Four Marine Animals and Their Unique Ways of Finding Love

Love is in the air and on the Reef. These marine animals look for love in some interesting ways.

Blue Green Chromis dress up to find love!

Some people like to change their hairstyle, add makeup and alter the way they dress to impress a date. The Blue Green Chromis's efforts are not so different.

As the name suggests, the Blue Green Chromis may appear more blue or green depending on light conditions. However, come spawning time, mature males develop splashes of yellow and black when trying to attract a female.

Blue Green Chromis can be seen on coral rich reefs up to 20 metres in depth on the Great Barrier Reef.

Last year, our Blue Green Chromis were caught in the act. The male was spotted preparing the nest and marking his territory. He returned with a female who deposited eggs into this nest. Once finished the male will guard the nest and ventilate the eggs with his fins, until they hatch. You can view the video by clicking this link to our Facebook page.



The Flashlight Fish doesn't look hard to find love!

Just as the name suggests, the Flashlight Fish has a flashlight at hand, or rather on its head!

Located under its eye, the Flashlight Fish has a special gland that contains a bioluminescent bacteria, which is key to the fish's survival. The bacteria produces a green light. Flashlight Fish use this light to attract prey towards its mouth, dazzle predators, as well as find other Flashlight Fish. A membrane, like an eyelid, allows the Flashlight Fish to signal to each other and turn the light "on" and "off."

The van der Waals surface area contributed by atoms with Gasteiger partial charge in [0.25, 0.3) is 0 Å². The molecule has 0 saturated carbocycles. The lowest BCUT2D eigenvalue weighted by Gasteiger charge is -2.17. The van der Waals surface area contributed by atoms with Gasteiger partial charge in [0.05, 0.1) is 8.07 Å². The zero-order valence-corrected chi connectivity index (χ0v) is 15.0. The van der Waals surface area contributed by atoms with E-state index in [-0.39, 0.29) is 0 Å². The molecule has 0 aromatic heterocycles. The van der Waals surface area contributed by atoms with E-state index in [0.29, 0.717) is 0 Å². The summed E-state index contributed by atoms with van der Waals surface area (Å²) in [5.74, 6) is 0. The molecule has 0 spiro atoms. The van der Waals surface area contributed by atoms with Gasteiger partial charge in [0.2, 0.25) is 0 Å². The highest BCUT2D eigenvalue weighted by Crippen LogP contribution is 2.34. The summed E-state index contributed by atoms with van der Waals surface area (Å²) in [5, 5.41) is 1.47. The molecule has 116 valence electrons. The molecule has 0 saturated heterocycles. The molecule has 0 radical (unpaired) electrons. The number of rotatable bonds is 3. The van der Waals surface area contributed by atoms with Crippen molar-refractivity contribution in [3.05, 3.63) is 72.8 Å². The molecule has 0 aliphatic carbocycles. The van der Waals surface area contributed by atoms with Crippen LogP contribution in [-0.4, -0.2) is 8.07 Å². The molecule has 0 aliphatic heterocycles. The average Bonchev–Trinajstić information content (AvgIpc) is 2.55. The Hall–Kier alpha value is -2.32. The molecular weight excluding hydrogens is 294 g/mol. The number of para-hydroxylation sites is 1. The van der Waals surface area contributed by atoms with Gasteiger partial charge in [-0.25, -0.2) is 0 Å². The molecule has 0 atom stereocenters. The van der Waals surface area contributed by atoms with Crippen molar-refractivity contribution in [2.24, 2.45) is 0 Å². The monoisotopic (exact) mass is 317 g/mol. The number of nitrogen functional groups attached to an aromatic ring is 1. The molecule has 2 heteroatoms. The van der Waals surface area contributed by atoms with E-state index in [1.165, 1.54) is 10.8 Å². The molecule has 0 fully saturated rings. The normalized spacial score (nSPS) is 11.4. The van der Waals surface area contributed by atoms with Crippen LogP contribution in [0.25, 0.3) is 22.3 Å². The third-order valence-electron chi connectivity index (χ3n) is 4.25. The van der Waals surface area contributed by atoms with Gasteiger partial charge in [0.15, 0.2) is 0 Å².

Finding love wouldn't be hard when you're looking for another glowing light in a dark ocean. Nearly 90% of organisms use bioluminescence in the oceans at depths below 200 metres. Sightings of Onefin Flashlight Fish are rare on the Great Barrier Reef, as they are nocturnal and spend the day hiding in caves and crevices on outer reefs.


Crustaceans splash on the perfume and shed their inhibitions!

During mating season, adult crustaceans attract a mate with perfume or pheromones. For some species, this perfume is present in the female's urine.

Once releasing the perfume, some crabs will use their body and claws to fan the scent towards their prospective mate. Female crabs have a small window of time in which to mate. They can only mate after they have moulted and before their new exoskeleton (or shell) hardens.

Over 1300 species of crustaceans call the Great Barrier Reef Marine Park home. Our ornate and painted crayfish moult regularly.


Turtles go from nuzzling to nesting!

Male sea turtles show their interest in a female through touch. During the mating season, male turtles will court a female and show their interest by nuzzling or nudging her head, the back of her neck and/or her flippers.

If she doesn't protest or shy away from his nudges and nuzzles, the male turtle will take this as a sign that she is interested.

Turtles that have feeding grounds in Indonesia, Vanuatu and New Guinea, migrate 1000's of kilometres to the northern Great Barrier Reef to find a turtle to nuzzle, ahead of their breeding and nesting season.